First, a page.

Mr Applegarth: We were on the night of the 13th, so it is only three days later, going through the process of putting the documentation in place in order to be able to announce the Monday after, which I think is a week after, yes.
Q619 Mr Mudie: After the 13th, was your safe haven still interested if they could have got the guarantee from the Bank? Did you keep lines open to the safe haven?
Mr Applegarth: The Bank made it explicit after the retail run had started, the facility to us would be transferable. Understandably, in the middle of a retail run it is difficult to find a safe haven.
Q620 Mr Mudie: Specifically when did they tell you that the facility was transferable?
Mr Applegarth: The Governor made it clear on that weekend, so that would be 15-16 September.
Q621 Mr Brady: The Governor of the Bank was very clear with us that the freedom of manoeuvre the Bank had was severely constrained by EC legislation, including the Market Abuses Directive, the Takeover Code and some other things. Could you talk us through the discussions you had with the Bank and the FSA specifically about the disclosure requirements relating to the lender of last resort?
Mr Applegarth: We were in the process of taking legal advice about whether such a facility would have to be covert or overt. The Board had not actually made that decision but our advisers were, I think, giving us clear advice that it would have to be overt and the FSA told us that their view was the same. So both our legal advisers and the FSA came to the same guidance for us.
Q622 Mr Brady: So you had both come to that conclusion independently. It was not that Northern Rock was saying "We will have to disclose this even if others want it to remain covert"?
Mr Applegarth: I think that is fair, yes.
Q623 Mr Brady: Looking again at the question of why the run happened, there has been some talk about the leak of the facility. Do you think the run would have been avoided had the leak not happened, if you had had those extra few days?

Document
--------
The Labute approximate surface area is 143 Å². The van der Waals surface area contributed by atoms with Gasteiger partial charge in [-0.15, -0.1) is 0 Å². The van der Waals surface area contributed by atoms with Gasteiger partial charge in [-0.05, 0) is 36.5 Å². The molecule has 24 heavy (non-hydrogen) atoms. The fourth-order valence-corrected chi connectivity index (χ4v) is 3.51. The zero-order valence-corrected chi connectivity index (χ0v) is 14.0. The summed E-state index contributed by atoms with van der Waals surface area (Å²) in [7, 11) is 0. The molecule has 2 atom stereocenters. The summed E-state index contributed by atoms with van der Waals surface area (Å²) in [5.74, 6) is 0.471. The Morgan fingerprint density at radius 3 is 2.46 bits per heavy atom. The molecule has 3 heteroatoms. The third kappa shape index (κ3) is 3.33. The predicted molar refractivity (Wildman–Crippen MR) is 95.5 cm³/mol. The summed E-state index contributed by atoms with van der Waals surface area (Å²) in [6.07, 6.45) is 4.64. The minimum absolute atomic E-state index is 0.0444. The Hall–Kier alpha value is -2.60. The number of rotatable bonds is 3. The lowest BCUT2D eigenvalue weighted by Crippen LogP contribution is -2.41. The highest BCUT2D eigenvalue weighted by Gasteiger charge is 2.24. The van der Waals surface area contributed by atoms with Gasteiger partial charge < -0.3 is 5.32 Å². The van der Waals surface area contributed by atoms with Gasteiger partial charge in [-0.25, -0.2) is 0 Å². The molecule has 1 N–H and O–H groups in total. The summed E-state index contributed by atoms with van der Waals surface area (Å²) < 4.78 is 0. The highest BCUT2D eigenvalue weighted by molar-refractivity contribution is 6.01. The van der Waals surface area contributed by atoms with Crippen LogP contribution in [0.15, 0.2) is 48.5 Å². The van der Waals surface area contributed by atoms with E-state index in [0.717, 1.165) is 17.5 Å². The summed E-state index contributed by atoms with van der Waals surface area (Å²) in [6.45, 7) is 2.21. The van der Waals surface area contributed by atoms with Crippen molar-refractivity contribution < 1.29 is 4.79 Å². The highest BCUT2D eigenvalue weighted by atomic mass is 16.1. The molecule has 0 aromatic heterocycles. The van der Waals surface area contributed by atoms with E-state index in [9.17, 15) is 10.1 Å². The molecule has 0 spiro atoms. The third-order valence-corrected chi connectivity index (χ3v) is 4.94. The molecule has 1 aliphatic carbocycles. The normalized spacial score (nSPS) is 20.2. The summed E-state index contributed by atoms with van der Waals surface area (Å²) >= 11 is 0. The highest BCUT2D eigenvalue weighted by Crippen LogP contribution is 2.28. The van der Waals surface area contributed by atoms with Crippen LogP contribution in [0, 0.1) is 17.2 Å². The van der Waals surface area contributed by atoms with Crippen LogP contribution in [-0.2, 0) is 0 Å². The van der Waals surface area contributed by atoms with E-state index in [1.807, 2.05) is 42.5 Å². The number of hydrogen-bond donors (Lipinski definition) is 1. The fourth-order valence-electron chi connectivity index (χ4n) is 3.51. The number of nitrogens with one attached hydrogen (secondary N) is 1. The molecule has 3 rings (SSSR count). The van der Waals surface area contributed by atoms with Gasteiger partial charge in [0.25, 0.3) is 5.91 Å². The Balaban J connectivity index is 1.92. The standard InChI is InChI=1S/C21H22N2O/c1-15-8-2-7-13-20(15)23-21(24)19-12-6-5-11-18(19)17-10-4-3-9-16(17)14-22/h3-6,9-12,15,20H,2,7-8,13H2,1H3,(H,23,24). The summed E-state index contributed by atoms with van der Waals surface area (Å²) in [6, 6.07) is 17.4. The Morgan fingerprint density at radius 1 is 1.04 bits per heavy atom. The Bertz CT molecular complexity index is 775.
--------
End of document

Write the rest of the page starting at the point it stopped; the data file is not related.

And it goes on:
Dr Ridley: Yes, the answer to your question is that had the leak had not happened and we had been able to announce on the Monday the facility with the Bank of England in a measured fashion, with full communication plans in place, undoubtedly there would have been some concern - a lot of concern - to many of our customers but we think it would have been considerably less than it was in the way that it came about. Nonetheless, I think it is worth reflecting that all of us, both here and in the authorities, were surprised by the degree to which the announcement of a facility from the Bank of England - not the use of it but the existence of a facility - and the reassurances that went with it about us being a solvent and profitable business did not have a sufficiently reassuring effect on customers.
Mr Applegarth: I slightly disagree with that. I think there are three things that would have stopped the run. The first is had we found a safe haven with a major retail brand and had that offer in place. The second is had we been able to borrow using the same type of facility that we have used but general. So had the facility not been bespoke to us but a general facility, I think that would have stopped it. Had the bespoke facility been covert, that would have stopped it but I do not think that last one could have happened. I think the chairman is right in that the probability of a retail run would have been lessened had we been able to do the announcement as we had intended on the Monday, to be able to put facilities in place and also to actually improve our ability to get the money to the customers. One of the things we had intended to do over that weekend was to widen the bandwidth on the internet account so you would not have had so much frustration from our internet customers. We would have been able to get the money back to customers better. I still think it would have been unsettling for retail customers just based on the language used. As soon as you have language used in terms of "lender of last resort" and "liquidity problems", that would frighten me as a retail customer.
Dr Ridley: I agree.
Q624 Mr Brady: You say that a covert facility would not have been possible - not possible because of the legal or regulatory requirements or not possible for the purely practical reason that it simply would have come into the public domain by one means or another?